Royal Navy’s £850m Sea Ceptor missile system comes online

The new Sea Ceptor missile system has passed a series of firing tests and will enter full service with the Royal Navy later this year.

Designed and manufactured by MBDA, Sea Ceptor is a 99kg, 3.2m long missile capable of supersonic speeds around Mach 3 (1,020m/s). It will be deployed on the Royal Navy’s Type 23 frigates and later on the Type 26 frigates when they come into service in the mid-2020s. The £850m system is capable of engaging multiple targets including enemy jets, helicopters and other missiles. It was developed to replace the existing Sea Wolf missile and will form part of the defence shield for the new Queen Elizabeth class carriers.

“Sea Ceptor’s entry into service with the Royal Navy is a significant milestone, a massive achievement for everyone involved and a proud moment for the team,” said Richard Smart, weapons director for the MOD’s procurement organisation Defence Equipment and Support (DE&S).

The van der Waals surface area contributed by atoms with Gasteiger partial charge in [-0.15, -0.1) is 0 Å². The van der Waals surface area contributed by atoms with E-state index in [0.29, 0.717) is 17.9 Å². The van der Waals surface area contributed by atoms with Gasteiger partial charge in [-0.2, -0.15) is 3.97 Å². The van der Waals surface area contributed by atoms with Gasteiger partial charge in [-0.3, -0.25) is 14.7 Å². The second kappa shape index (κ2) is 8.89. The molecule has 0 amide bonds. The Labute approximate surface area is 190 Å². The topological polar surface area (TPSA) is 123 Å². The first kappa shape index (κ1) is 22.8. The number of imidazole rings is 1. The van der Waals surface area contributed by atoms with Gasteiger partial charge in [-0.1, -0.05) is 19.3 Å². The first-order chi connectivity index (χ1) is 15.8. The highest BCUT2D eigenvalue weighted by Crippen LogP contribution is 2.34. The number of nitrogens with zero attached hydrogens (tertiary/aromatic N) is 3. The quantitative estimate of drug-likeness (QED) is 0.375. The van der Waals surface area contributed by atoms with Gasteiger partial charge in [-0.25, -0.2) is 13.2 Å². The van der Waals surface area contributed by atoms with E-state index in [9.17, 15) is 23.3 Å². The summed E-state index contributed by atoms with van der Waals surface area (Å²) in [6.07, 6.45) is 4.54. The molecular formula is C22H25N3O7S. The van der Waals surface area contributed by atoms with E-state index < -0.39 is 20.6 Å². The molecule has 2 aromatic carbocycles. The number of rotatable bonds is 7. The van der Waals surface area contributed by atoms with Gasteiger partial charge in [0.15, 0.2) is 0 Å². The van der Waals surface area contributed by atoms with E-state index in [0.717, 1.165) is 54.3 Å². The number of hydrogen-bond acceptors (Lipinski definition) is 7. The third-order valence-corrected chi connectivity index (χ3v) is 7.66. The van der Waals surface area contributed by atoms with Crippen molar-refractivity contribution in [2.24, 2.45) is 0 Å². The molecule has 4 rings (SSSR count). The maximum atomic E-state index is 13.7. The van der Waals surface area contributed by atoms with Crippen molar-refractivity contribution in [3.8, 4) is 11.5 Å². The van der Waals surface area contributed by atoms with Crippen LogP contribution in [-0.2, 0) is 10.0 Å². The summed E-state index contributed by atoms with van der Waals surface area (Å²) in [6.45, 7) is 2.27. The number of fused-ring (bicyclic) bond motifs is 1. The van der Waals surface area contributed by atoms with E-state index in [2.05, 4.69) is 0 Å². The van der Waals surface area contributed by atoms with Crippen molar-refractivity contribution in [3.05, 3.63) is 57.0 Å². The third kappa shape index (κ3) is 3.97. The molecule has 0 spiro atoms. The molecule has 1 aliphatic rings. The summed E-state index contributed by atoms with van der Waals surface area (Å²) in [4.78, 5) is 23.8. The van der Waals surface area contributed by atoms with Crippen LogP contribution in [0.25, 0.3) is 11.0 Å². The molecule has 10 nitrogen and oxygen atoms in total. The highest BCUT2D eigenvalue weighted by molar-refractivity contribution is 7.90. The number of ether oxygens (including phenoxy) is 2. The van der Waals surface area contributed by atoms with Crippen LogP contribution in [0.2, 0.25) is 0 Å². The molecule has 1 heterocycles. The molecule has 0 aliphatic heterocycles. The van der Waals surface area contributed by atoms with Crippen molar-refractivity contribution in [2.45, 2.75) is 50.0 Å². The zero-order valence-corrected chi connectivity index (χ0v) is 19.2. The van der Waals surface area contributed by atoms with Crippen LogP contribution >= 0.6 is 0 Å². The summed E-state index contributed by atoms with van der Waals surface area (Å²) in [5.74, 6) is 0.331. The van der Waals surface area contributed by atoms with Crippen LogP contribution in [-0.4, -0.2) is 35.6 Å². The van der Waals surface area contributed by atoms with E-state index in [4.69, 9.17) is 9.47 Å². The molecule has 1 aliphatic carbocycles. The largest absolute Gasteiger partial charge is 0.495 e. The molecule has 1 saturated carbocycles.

Sea Ceptor
(Credit: Crown Copyright)

“It’s really exciting to be delivering a new capability that will form part of the protection for the new aircraft carriers and will help to keep our service personnel and our country safe.”

A trials and firing programme saw the first missile launched from HMS Argyll at the Hebrides range off the coast of Scotland in September 2017. Since then, additional Type 23 frigates HMS Westminster and HMS Montrose have had the system installed and also carried out successful tests. According to defence secretary Gavin Williamson, the system’s first official deployment will take place later in 2018.

Sea Ceptor
The Type 23 frigate HMS Montrose (Credit: Crown Copyright)

“HMS Argyll will be the first ship to deploy with this cutting-edge system when she heads to support peace and security in the Asia Pacific region later this year,” he said.

“Sea Ceptor will protect our nation against the intensifying threats we face today and in the future, giving our ships a powerful shield against everything from supersonic missiles to enemy fighter jets.”